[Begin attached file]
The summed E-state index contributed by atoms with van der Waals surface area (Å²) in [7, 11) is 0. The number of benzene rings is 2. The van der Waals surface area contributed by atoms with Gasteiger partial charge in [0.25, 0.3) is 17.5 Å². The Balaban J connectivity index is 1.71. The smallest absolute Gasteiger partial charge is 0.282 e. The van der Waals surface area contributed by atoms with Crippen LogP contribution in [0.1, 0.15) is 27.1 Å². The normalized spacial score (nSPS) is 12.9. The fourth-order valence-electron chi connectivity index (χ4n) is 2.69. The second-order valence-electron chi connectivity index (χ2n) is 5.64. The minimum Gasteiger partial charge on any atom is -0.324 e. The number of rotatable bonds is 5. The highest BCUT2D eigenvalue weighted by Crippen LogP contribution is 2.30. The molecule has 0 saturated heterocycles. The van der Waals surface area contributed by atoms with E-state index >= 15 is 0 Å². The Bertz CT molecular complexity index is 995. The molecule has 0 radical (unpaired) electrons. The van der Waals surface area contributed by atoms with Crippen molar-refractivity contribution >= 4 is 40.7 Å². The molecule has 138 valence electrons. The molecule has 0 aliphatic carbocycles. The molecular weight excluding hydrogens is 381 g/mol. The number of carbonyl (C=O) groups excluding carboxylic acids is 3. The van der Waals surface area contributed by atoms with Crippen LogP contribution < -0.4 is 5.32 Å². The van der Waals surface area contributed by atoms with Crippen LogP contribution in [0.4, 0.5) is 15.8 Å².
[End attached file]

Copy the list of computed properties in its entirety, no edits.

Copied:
The summed E-state index contributed by atoms with van der Waals surface area (Å²) in [7, 11) is 0. The number of benzene rings is 2. The van der Waals surface area contributed by atoms with Gasteiger partial charge in [0.25, 0.3) is 17.5 Å². The Balaban J connectivity index is 1.71. The smallest absolute Gasteiger partial charge is 0.282 e. The van der Waals surface area contributed by atoms with Crippen LogP contribution in [0.1, 0.15) is 27.1 Å². The normalized spacial score (nSPS) is 12.9. The fourth-order valence-electron chi connectivity index (χ4n) is 2.69. The second-order valence-electron chi connectivity index (χ2n) is 5.64. The minimum Gasteiger partial charge on any atom is -0.324 e. The number of rotatable bonds is 5. The highest BCUT2D eigenvalue weighted by Crippen LogP contribution is 2.30. The molecule has 0 saturated heterocycles. The van der Waals surface area contributed by atoms with E-state index >= 15 is 0 Å². The Bertz CT molecular complexity index is 995. The molecule has 0 radical (unpaired) electrons. The van der Waals surface area contributed by atoms with Crippen molar-refractivity contribution >= 4 is 40.7 Å². The molecule has 138 valence electrons. The molecule has 0 aliphatic carbocycles. The molecular weight excluding hydrogens is 381 g/mol. The number of carbonyl (C=O) groups excluding carboxylic acids is 3. The van der Waals surface area contributed by atoms with Crippen LogP contribution < -0.4 is 5.32 Å². The van der Waals surface area contributed by atoms with Crippen LogP contribution in [0.4, 0.5) is 15.8 Å².